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Journal Article

Relationship of the BOLD signal with VEP for ultrashort duration visual stimuli (0.1 to 5 ms) in humans

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http://pubman.mpdl.mpg.de/cone/persons/resource/persons84323

Yesilyurt,  B
Department High-Field Magnetic Resonance, Max Planck Institute for Biological Cybernetics, Max Planck Society;

http://pubman.mpdl.mpg.de/cone/persons/resource/persons84313

Whittingstall,  K
Department Physiology of Cognitive Processes, Max Planck Institute for Biological Cybernetics, Max Planck Society;

http://pubman.mpdl.mpg.de/cone/persons/resource/persons84063

Ugurbil K, Logothetis,  NK
Department Physiology of Cognitive Processes, Max Planck Institute for Biological Cybernetics, Max Planck Society;

http://pubman.mpdl.mpg.de/cone/persons/resource/persons84269

Uludag,  K
Department High-Field Magnetic Resonance, Max Planck Institute for Biological Cybernetics, Max Planck Society;

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Citation

Yesilyurt, B., Whittingstall, K., Ugurbil K, Logothetis, N., & Uludag, K. (2010). Relationship of the BOLD signal with VEP for ultrashort duration visual stimuli (0.1 to 5 ms) in humans. Journal of Cerebral Blood Flow and Metabolism, 30(2), 449-458. doi:10.1038/jcbfm.2009.224.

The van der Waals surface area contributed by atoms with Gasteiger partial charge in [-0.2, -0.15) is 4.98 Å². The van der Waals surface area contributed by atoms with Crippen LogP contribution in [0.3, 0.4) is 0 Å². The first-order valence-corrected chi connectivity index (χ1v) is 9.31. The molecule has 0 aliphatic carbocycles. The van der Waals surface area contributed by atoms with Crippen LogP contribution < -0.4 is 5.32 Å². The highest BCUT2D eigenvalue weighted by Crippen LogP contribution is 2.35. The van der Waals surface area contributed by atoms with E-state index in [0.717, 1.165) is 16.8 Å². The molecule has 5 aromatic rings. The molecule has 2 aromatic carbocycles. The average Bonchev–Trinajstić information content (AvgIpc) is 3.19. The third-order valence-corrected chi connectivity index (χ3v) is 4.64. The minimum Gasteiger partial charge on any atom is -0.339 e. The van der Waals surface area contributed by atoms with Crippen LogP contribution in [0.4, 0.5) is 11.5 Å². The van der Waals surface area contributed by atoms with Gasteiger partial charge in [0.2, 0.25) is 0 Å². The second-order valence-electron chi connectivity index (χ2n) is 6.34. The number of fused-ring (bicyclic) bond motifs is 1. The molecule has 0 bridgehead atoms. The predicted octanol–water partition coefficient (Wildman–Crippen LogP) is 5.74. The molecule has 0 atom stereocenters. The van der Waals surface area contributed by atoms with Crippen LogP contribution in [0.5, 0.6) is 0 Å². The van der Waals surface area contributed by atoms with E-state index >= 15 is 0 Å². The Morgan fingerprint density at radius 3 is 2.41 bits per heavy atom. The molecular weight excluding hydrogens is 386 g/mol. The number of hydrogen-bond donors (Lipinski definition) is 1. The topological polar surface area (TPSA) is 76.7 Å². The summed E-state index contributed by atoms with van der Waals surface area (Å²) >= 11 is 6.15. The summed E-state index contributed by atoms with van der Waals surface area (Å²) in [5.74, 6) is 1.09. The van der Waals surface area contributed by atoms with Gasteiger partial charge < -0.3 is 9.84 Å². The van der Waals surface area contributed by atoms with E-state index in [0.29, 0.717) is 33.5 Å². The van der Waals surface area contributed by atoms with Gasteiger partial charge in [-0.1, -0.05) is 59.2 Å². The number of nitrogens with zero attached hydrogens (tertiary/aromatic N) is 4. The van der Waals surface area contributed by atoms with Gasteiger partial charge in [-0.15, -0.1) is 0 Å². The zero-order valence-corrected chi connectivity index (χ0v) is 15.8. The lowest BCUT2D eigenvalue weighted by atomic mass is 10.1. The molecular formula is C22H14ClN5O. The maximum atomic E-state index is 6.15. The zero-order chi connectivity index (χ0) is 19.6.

Cite as: http://hdl.handle.net/11858/00-001M-0000-0013-C13A-E
Abstract
There is currently a great interest to combine electroencephalography (EEG) and functional magnetic resonance imaging (fMRI) to study brain function. Earlier studies have shown different EEG components to correlate well with the fMRI signal arguing for a complex relationship between both measurements. In this study, using separate EEG and fMRI measurements, we show that (1) 0.1 ms visual stimulation evokes detectable hemodynamic and visual-evoked potential (VEP) responses, (2) the negative VEP deflection at approx80 ms (N2) co-varies with stimulus duration/intensity such as with blood oxygenation level-dependent (BOLD) response; the positive deflection at approx120 ms (P2) does not, and (3) although the N2 VEP–BOLD relationship is approximately linear, deviation is evident at the limit of zero N2 VEP. The latter finding argues that, although EEG and fMRI measurements can co-vary, they reflect partially independent processes in the brain tissue. Finally, it is shown that the stimulus-induced impulse response function (IRF) at 0.1 ms and the intrinsic IRF during rest have different temporal dynamics, possibly due to predominance of neuromodulation during rest as compared with neurotransmission during stimulation. These results extend earlier findings regarding VEP–BOLD coupling and highlight the component- and context-dependency of the relationship between evoked potentials and hemodynamic responses.